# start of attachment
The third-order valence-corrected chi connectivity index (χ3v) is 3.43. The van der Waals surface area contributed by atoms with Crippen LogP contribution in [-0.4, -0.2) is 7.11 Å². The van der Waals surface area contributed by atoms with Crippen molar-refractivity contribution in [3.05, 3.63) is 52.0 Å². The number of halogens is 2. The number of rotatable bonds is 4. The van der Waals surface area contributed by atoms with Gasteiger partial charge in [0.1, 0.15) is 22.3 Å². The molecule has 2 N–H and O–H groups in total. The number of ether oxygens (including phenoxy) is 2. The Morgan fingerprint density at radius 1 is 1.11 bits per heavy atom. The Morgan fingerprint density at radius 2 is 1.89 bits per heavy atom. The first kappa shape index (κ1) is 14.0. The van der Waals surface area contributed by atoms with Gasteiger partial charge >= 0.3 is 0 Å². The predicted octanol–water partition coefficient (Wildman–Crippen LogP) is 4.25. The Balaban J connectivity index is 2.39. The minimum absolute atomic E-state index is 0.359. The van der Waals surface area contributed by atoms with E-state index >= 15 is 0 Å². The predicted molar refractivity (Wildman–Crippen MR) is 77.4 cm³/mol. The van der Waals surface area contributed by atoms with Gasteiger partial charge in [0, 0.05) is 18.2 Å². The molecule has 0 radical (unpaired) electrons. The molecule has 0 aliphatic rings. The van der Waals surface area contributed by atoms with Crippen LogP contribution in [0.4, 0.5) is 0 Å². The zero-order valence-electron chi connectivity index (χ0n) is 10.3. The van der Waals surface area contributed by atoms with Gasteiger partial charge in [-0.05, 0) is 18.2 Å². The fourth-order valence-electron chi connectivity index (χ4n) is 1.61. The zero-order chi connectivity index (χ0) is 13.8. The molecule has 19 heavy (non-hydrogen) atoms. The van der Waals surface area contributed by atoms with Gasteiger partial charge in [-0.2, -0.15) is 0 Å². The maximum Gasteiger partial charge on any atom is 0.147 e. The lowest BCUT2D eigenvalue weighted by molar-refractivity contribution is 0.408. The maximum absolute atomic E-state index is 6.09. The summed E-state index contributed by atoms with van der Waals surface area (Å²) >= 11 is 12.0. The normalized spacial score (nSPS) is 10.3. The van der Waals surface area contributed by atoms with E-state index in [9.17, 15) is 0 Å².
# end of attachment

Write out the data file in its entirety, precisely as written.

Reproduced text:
The third-order valence-corrected chi connectivity index (χ3v) is 3.43. The van der Waals surface area contributed by atoms with Crippen LogP contribution in [-0.4, -0.2) is 7.11 Å². The van der Waals surface area contributed by atoms with Crippen molar-refractivity contribution in [3.05, 3.63) is 52.0 Å². The number of halogens is 2. The number of rotatable bonds is 4. The van der Waals surface area contributed by atoms with Gasteiger partial charge in [0.1, 0.15) is 22.3 Å². The molecule has 2 N–H and O–H groups in total. The number of ether oxygens (including phenoxy) is 2. The Morgan fingerprint density at radius 1 is 1.11 bits per heavy atom. The Morgan fingerprint density at radius 2 is 1.89 bits per heavy atom. The first kappa shape index (κ1) is 14.0. The van der Waals surface area contributed by atoms with Gasteiger partial charge >= 0.3 is 0 Å². The predicted octanol–water partition coefficient (Wildman–Crippen LogP) is 4.25. The Balaban J connectivity index is 2.39. The minimum absolute atomic E-state index is 0.359. The van der Waals surface area contributed by atoms with E-state index >= 15 is 0 Å². The predicted molar refractivity (Wildman–Crippen MR) is 77.4 cm³/mol. The van der Waals surface area contributed by atoms with Gasteiger partial charge in [0, 0.05) is 18.2 Å². The molecule has 0 radical (unpaired) electrons. The molecule has 0 aliphatic rings. The van der Waals surface area contributed by atoms with Crippen LogP contribution in [0.4, 0.5) is 0 Å². The zero-order valence-electron chi connectivity index (χ0n) is 10.3. The van der Waals surface area contributed by atoms with Gasteiger partial charge in [-0.05, 0) is 18.2 Å². The fourth-order valence-electron chi connectivity index (χ4n) is 1.61. The zero-order chi connectivity index (χ0) is 13.8. The molecule has 19 heavy (non-hydrogen) atoms. The van der Waals surface area contributed by atoms with Gasteiger partial charge in [-0.2, -0.15) is 0 Å². The maximum Gasteiger partial charge on any atom is 0.147 e. The lowest BCUT2D eigenvalue weighted by molar-refractivity contribution is 0.408. The maximum absolute atomic E-state index is 6.09. The summed E-state index contributed by atoms with van der Waals surface area (Å²) >= 11 is 12.0. The normalized spacial score (nSPS) is 10.3. The van der Waals surface area contributed by atoms with E-state index in [9.17, 15) is 0 Å².